Raw numbers don’t impress you enough? This past summer, Otani won the Home Run Derby at the Japanese All-Star Game, and then threw the fastest pitch in league history.
For his performances this year, Otani was named as a “Best Nine”, the Japan baseball version of a season-ending all-star, at both the pitcher and DH spots. He was also named the Most Valuable Player of the Pacific League, and led Nippon-Ham to the Japan Series championship. He is a 3x NPB All-Star.
Otani throws a four-seam fastball that sits regularly in the mid-upper 90’s, but which has topped out at 102 mph. He has a strong slider as well, throws a forkball, and mixes in a developing curve.


Now comes word that Nippon is considering posting him early, possibly in anticipation of such an “Otani waiver” or change to those posting rules. The player has made no bones about his desire to test himself in MLB sooner rather than later.
“There’s no change in my longtime desire to go there,” he said to the Japan Times, per a recent piece by Anthony McCarron for the New York Daily News“I’m playing now with thoughts of wanting to do it someday and produce results.”
Otani would become an outright free agent following the 2021 season. At that point he would be 27 years old. However, he can become a free agent at any point moving forward should Nippon post him.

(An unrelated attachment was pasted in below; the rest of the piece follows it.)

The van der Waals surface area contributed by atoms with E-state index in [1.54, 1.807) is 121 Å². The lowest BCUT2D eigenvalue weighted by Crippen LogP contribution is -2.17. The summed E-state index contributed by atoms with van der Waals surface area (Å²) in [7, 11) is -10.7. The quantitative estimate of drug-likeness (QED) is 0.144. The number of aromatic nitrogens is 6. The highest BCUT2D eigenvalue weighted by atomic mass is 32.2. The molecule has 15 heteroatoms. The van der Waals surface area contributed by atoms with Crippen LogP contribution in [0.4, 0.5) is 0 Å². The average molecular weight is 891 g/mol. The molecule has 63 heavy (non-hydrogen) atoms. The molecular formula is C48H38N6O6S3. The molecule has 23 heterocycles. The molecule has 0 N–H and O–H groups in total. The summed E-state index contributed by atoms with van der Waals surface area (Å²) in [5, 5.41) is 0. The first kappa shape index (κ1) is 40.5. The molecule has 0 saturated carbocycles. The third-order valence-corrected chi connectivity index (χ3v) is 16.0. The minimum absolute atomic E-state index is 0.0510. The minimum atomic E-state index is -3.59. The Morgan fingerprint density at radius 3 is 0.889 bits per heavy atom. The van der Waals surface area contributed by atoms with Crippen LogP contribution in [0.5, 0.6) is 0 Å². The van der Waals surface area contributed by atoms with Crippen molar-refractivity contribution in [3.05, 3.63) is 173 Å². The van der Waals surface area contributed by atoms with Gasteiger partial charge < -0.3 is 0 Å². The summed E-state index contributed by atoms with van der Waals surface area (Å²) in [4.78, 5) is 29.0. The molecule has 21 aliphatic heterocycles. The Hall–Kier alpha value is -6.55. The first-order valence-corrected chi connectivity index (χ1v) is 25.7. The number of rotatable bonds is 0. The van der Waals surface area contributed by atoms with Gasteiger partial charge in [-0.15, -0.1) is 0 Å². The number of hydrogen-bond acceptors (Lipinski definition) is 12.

“We discussed the possibility of me going,” he said per a report at ESPN. “… The club will respect my wishes whenever I decide I want to go.”
That same ESPN report includes a Otani quote from the Japan Times: “First I will give 100 percent for the Fighters next year to be Japan’s best again. I’ll put my soul into it.”
Fans of Major League Baseball will not have to wait until 2018 or beyond to watch him perform against big leaguers, however. Otani is expected to lead the Japanese team in next spring’s World Baseball Classic.


If the 2017 season is indeed the final one for the Japanese phenom, you can expect a number of MLB clubs to be involved in bidding for his services.
Included among those bidding teams would be some of the game’s biggest traditional spenders, and those in the best financial positions. The New York Yankees and Boston Red Sox would certainly be involved.
Other teams expected to become involved in bidding on Otani would include the Philadelphia Phillies, Los Angeles Dodgers, Chicago Cubs, and San Francisco Giants. Every big league club is going to have to evaluate the possibility of getting involved.
Whoever lands Otani is likely going to have to offer him the opportunity to hit and possibly play the field. In the AL, the DH spot could be used. In the NL, playing the outfielder part-time or in a platoon would work.
Watching how this situation involving the posting of Shohei Otani develops over the next year is going to be fascinating. And when he does finally arrive in America, how will he actually perform? It appears that we are going to find out, well before this decade is out.